For me I keep it simple and aim to eat at least 5 fruits/vegetables a day and that method has worked well for me for the last several years. I think a lot of people can face different barriers to eating healthy and I agree with some of those reasons that Jane mentioned. I think another reason is that a lot of people make healthy eating seem way more complicated than it needs to be and because of that it can be more difficult to have the motivation to get started than it needs to be. I’ve read different sources of info on healthy eating over the years and I think a lot of that information can easily go over people’s heads and seem confusing and even contradictory. There’s always a new diet touted as the healthiest diet to use, and one year a certain food product is touted as really good, then later on it is said to be bad for you. It’s sometimes hard to keep track of the ever changing landscape of nutritional science.

      I like to stick with the tried and true Mediterranean diet with an emphasis on 5 frutis/veggies each day (or more if possible) and that seems to work for me.

    • #2390
      Robert Dixon

      Jennifer makes a really good point – we have so much information that knowing where to start healthy eating is confusing. The idea of vegetables and fruit as a base then add the other food groups on top of that is really helpfull for me, as well. The idea of 4 vegetable and 2 fruit everyday is very simple, very effective and not very expensive. The next challenge is how is the food produced? There are endless points but it is good to keep things kitchen-friendly and close to what actually helps people in their daily lives.

    • #2976
      Robert Dixon

      We take eating for granted – unless we cannot afford food. Life experience and food literacy influence healthy eating. Much of my understanding of food and how it supports human growth, came from working with ranchers. Livestock have daily rations geared to the life stage of the animal. A key part of this is the nutrient density of the feed. This is missing when people think about what to eat.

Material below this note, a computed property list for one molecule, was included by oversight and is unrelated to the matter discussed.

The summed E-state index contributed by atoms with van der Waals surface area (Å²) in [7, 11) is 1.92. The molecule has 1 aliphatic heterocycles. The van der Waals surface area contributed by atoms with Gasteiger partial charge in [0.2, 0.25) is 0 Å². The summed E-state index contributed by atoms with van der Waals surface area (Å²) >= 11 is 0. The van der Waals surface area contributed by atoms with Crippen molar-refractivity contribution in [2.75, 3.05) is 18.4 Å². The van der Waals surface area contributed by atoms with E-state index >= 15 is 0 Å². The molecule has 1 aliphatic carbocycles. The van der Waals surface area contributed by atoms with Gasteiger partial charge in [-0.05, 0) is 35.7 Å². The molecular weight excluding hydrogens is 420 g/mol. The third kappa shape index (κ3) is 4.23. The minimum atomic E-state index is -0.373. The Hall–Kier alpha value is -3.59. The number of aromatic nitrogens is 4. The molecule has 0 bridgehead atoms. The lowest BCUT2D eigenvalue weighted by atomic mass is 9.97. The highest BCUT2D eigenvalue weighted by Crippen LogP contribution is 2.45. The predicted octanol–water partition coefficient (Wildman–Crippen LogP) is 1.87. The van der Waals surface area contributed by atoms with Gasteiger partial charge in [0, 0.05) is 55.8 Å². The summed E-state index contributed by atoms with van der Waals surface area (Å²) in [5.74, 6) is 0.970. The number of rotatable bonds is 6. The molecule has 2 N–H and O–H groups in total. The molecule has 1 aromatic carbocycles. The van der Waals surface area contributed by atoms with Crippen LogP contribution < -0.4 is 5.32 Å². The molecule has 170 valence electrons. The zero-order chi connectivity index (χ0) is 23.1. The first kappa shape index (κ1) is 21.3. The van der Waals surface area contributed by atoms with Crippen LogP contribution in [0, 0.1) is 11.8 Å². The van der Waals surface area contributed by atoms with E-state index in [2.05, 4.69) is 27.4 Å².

Nutrient density is part of food literacy. What else does healthy eating require? Can we eat to support carbon capture farming and ranching?

    • #3088
      Robert Dixon

      It took years of study to understand this simple truth healthy eating = healthy food = healthy soil.
      Healthy Soil = Carbon Capture
      I did not realize for ages how capturing carbon in the soil leads to nutrient dense food.
      Healthy eating, as pointed out in an article by Frank Stronach in the financial post, is a key to lowering skyrocketing healthcare spending.

      Ranchers all know the importance of high quality feed for livestock health. Why is this fact missed for human growth and development? This web site has gone to great lengths to outline the links between healthy eating and healthy food and healthy soil. Very few people seem to be acting on these simple truths. We want to help people with their efforts under the overall theme of capturing carbon to help mitigate the climate crisis.

      Does this make sense to you?